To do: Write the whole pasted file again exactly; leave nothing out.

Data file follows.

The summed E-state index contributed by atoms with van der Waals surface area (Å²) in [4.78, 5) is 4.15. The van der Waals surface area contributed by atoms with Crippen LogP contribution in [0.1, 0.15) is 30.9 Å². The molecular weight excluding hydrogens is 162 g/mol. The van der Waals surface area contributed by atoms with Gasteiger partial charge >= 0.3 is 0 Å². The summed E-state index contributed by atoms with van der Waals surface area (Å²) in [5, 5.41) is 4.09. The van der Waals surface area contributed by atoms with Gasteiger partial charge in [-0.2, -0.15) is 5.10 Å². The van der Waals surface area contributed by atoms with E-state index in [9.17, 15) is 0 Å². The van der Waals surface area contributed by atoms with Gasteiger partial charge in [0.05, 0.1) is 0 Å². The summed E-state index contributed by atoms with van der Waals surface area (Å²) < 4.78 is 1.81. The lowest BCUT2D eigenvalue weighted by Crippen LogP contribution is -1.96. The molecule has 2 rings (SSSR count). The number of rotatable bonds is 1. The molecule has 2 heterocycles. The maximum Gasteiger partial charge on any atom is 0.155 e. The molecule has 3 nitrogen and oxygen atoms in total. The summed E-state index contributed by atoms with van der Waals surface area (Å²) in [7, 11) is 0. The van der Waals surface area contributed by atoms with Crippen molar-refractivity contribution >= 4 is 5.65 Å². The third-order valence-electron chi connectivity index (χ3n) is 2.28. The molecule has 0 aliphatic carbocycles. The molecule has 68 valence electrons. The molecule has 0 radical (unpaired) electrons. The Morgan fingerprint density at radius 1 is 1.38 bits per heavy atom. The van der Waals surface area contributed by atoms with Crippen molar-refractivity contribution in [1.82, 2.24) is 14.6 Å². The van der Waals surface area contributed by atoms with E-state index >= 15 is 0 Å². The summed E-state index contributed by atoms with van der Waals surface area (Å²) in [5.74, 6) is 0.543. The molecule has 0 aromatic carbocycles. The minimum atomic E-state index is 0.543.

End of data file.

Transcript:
The summed E-state index contributed by atoms with van der Waals surface area (Å²) in [4.78, 5) is 4.15. The van der Waals surface area contributed by atoms with Crippen LogP contribution in [0.1, 0.15) is 30.9 Å². The molecular weight excluding hydrogens is 162 g/mol. The van der Waals surface area contributed by atoms with Gasteiger partial charge >= 0.3 is 0 Å². The summed E-state index contributed by atoms with van der Waals surface area (Å²) in [5, 5.41) is 4.09. The van der Waals surface area contributed by atoms with Gasteiger partial charge in [-0.2, -0.15) is 5.10 Å². The van der Waals surface area contributed by atoms with E-state index in [9.17, 15) is 0 Å². The van der Waals surface area contributed by atoms with Gasteiger partial charge in [0.05, 0.1) is 0 Å². The summed E-state index contributed by atoms with van der Waals surface area (Å²) < 4.78 is 1.81. The lowest BCUT2D eigenvalue weighted by Crippen LogP contribution is -1.96. The molecule has 2 rings (SSSR count). The number of rotatable bonds is 1. The molecule has 2 heterocycles. The maximum Gasteiger partial charge on any atom is 0.155 e. The molecule has 3 nitrogen and oxygen atoms in total. The summed E-state index contributed by atoms with van der Waals surface area (Å²) in [7, 11) is 0. The van der Waals surface area contributed by atoms with Crippen molar-refractivity contribution >= 4 is 5.65 Å². The third-order valence-electron chi connectivity index (χ3n) is 2.28. The molecule has 0 aliphatic carbocycles. The molecule has 68 valence electrons. The molecule has 0 radical (unpaired) electrons. The Morgan fingerprint density at radius 1 is 1.38 bits per heavy atom. The van der Waals surface area contributed by atoms with Crippen molar-refractivity contribution in [1.82, 2.24) is 14.6 Å². The van der Waals surface area contributed by atoms with E-state index >= 15 is 0 Å². The summed E-state index contributed by atoms with van der Waals surface area (Å²) in [5.74, 6) is 0.543. The molecule has 0 aromatic carbocycles. The minimum atomic E-state index is 0.543.